Submitted to: Field Crops Research
Publication Type: Peer Reviewed Journal
Publication Acceptance Date: June 3, 2010
Publication Date: July 6, 2010
Citation: Nielsen, D.C., Halvorson, A.D., Vigil, M.F. 2010. Critical Precipitation Period for Dryland Maize Production. Field Crops Research 118:259-263. doi:10.1016/j.fcr.2010.06.004 Interpretive Summary: Dryland corn production in the semi-arid Great Plains ranges widely from year to year because of highly variable rainfall. Corn yields are greatly influenced by the timing of growing season precipitation. This paper reports that the 6-week period from July 16 to August 26 is the period when dryland corn yields are most influenced by precipitation. Two relationships between yield and precipitation during this critical period were found: one for dry years when the sum of available soil water at planting plus May precipitation was less than 250 mm (10 inches) and one for wet years when that quantity was greater than 250 mm. These relationships were used with long-term precipitation records from three central Great Plains locations to determine the probability of achieving a break-even corn yield during wet and dry years. Dryland corn production is risky due to the variable nature of precipitation in July and August.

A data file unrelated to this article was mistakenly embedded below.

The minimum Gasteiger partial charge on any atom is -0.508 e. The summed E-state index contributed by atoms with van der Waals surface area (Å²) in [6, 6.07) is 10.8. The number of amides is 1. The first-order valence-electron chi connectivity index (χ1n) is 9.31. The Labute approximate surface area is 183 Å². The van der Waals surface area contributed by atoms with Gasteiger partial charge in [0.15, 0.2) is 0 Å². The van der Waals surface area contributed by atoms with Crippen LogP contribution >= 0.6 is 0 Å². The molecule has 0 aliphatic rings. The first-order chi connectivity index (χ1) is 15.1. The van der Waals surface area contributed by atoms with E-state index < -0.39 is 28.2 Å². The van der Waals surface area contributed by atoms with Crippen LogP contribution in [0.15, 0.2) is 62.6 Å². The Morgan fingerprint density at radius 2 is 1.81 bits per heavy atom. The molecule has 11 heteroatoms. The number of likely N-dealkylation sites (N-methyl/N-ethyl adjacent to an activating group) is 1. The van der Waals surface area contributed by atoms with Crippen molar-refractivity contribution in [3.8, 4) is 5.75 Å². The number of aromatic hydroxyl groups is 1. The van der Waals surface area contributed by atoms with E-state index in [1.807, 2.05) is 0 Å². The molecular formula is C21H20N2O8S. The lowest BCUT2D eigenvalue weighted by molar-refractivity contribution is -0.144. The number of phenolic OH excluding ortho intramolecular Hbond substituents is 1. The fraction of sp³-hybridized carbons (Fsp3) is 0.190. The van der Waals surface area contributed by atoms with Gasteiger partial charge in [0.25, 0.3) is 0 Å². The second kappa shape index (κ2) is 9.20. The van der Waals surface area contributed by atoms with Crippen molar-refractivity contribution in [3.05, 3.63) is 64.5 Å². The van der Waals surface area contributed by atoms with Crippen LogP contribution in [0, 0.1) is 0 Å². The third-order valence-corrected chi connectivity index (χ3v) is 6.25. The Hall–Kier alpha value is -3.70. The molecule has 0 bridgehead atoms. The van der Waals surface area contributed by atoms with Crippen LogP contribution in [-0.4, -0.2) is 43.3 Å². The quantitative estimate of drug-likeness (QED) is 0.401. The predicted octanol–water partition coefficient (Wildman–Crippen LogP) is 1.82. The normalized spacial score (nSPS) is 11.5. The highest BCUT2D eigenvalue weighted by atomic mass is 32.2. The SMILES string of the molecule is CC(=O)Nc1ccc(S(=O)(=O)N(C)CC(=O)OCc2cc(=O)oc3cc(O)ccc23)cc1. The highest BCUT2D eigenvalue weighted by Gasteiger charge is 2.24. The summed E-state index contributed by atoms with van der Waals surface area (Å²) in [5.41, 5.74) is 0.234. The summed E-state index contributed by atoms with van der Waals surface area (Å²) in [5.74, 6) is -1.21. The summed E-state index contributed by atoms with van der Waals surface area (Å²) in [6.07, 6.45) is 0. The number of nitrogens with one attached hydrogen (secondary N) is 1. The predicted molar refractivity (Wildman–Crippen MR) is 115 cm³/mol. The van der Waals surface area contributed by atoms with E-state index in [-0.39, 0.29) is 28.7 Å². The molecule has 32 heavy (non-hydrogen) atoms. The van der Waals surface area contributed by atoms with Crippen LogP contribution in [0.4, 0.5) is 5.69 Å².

Technical Abstract: Grain yields for dryland corn (Zea mays L.) production in the semi-arid Great Plains of the United States can be very unpredictable because of the erratic nature of growing season precipitation. Because inputs costs for corn production can be very high, farmers need to have a tool that will help them assess the risk associated with dryland corn production. The objectives of this work were to determine the critical period for precipitation during the corn growing season and to develop a relationship between critical period precipitation and corn yield to use as a tool to quantify expected yield variability associated with dryland corn production in this region. Corn yield data were collected at Akron, CO from two dryland cropping systems experiments (1984-2009) in which corn was grown in a wheat (Triticum aestivum L)-corn-fallow rotation. Yields were correlated with weekly precipitation amounts from planting to harvest in search of the period of time in which yield was most influenced by precipitation. Soil water contents at planting were measured either by gravimetric sampling or by neutron attenuation. Yields were found to be most closely correlated with precipitation occurring during the six-week period between 16 July and 26 August, with the relationship changing with the sum of available soil water at planting and May precipitation. The two linear relationships between precipitation during this critical period and yield were used with long-term precipitation records to determine the probability of obtaining a corn yield of at least 2500 kg ha-1 at three locations across the central Great Plains precipitation gradient. This analysis verifies the common observation in this region that dryland corn production is highly variable and risky.